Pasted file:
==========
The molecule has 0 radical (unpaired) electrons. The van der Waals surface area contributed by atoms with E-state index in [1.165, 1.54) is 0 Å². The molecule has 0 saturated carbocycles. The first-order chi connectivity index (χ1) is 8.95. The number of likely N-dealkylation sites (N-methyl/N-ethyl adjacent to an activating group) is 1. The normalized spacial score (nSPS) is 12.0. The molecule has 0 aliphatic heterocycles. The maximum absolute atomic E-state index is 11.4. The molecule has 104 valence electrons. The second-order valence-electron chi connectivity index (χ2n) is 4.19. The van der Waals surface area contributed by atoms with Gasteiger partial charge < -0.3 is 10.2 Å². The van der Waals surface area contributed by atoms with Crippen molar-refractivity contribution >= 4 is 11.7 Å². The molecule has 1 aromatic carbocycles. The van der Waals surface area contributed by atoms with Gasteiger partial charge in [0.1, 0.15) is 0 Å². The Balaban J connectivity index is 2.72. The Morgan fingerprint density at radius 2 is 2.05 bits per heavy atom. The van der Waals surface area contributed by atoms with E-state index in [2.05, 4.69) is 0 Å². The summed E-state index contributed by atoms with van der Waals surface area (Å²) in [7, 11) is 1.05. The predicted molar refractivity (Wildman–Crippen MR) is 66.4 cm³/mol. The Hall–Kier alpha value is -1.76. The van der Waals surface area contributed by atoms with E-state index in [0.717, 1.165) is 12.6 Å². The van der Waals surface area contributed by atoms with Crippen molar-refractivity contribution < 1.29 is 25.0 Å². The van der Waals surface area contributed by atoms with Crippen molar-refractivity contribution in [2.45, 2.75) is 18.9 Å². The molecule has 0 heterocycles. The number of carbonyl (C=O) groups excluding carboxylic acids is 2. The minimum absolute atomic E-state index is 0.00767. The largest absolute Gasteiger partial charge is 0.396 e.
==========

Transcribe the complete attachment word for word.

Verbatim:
The molecule has 0 radical (unpaired) electrons. The van der Waals surface area contributed by atoms with E-state index in [1.165, 1.54) is 0 Å². The molecule has 0 saturated carbocycles. The first-order chi connectivity index (χ1) is 8.95. The number of likely N-dealkylation sites (N-methyl/N-ethyl adjacent to an activating group) is 1. The normalized spacial score (nSPS) is 12.0. The molecule has 0 aliphatic heterocycles. The maximum absolute atomic E-state index is 11.4. The molecule has 104 valence electrons. The second-order valence-electron chi connectivity index (χ2n) is 4.19. The van der Waals surface area contributed by atoms with Gasteiger partial charge < -0.3 is 10.2 Å². The van der Waals surface area contributed by atoms with Crippen molar-refractivity contribution >= 4 is 11.7 Å². The molecule has 1 aromatic carbocycles. The van der Waals surface area contributed by atoms with Gasteiger partial charge in [0.1, 0.15) is 0 Å². The Balaban J connectivity index is 2.72. The Morgan fingerprint density at radius 2 is 2.05 bits per heavy atom. The van der Waals surface area contributed by atoms with E-state index in [2.05, 4.69) is 0 Å². The summed E-state index contributed by atoms with van der Waals surface area (Å²) in [7, 11) is 1.05. The predicted molar refractivity (Wildman–Crippen MR) is 66.4 cm³/mol. The Hall–Kier alpha value is -1.76. The van der Waals surface area contributed by atoms with E-state index in [0.717, 1.165) is 12.6 Å². The van der Waals surface area contributed by atoms with Crippen molar-refractivity contribution < 1.29 is 25.0 Å². The van der Waals surface area contributed by atoms with Crippen molar-refractivity contribution in [2.45, 2.75) is 18.9 Å². The molecule has 0 heterocycles. The number of carbonyl (C=O) groups excluding carboxylic acids is 2. The minimum absolute atomic E-state index is 0.00767. The largest absolute Gasteiger partial charge is 0.396 e.